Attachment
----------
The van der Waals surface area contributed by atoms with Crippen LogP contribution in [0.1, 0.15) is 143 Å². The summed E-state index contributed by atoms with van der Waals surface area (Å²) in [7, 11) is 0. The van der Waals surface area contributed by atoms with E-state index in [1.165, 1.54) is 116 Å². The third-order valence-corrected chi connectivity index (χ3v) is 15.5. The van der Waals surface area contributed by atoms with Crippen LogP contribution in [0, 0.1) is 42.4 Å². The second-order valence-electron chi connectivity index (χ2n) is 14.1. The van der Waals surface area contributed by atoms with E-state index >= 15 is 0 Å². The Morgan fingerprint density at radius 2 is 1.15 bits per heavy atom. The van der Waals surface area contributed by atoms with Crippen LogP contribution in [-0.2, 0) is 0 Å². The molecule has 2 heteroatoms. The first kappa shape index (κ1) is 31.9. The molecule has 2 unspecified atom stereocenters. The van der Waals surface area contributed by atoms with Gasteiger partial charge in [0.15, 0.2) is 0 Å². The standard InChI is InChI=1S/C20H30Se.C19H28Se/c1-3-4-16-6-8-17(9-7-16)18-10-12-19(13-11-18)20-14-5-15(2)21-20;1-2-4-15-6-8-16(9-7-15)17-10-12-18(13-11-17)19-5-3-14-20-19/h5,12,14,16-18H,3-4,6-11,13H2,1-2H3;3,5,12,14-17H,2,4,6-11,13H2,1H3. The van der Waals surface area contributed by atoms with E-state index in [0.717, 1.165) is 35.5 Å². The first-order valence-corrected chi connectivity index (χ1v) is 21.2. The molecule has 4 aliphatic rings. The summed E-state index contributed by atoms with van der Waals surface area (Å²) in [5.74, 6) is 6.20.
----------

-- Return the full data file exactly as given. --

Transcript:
The van der Waals surface area contributed by atoms with Crippen LogP contribution in [0.1, 0.15) is 143 Å². The summed E-state index contributed by atoms with van der Waals surface area (Å²) in [7, 11) is 0. The van der Waals surface area contributed by atoms with E-state index in [1.165, 1.54) is 116 Å². The third-order valence-corrected chi connectivity index (χ3v) is 15.5. The van der Waals surface area contributed by atoms with Crippen LogP contribution in [0, 0.1) is 42.4 Å². The second-order valence-electron chi connectivity index (χ2n) is 14.1. The van der Waals surface area contributed by atoms with E-state index >= 15 is 0 Å². The Morgan fingerprint density at radius 2 is 1.15 bits per heavy atom. The van der Waals surface area contributed by atoms with Crippen LogP contribution in [-0.2, 0) is 0 Å². The molecule has 2 heteroatoms. The first kappa shape index (κ1) is 31.9. The molecule has 2 unspecified atom stereocenters. The van der Waals surface area contributed by atoms with Gasteiger partial charge in [0.15, 0.2) is 0 Å². The standard InChI is InChI=1S/C20H30Se.C19H28Se/c1-3-4-16-6-8-17(9-7-16)18-10-12-19(13-11-18)20-14-5-15(2)21-20;1-2-4-15-6-8-16(9-7-15)17-10-12-18(13-11-17)19-5-3-14-20-19/h5,12,14,16-18H,3-4,6-11,13H2,1-2H3;3,5,12,14-17H,2,4,6-11,13H2,1H3. The van der Waals surface area contributed by atoms with E-state index in [0.717, 1.165) is 35.5 Å². The first-order valence-corrected chi connectivity index (χ1v) is 21.2. The molecule has 4 aliphatic rings. The summed E-state index contributed by atoms with van der Waals surface area (Å²) in [5.74, 6) is 6.20.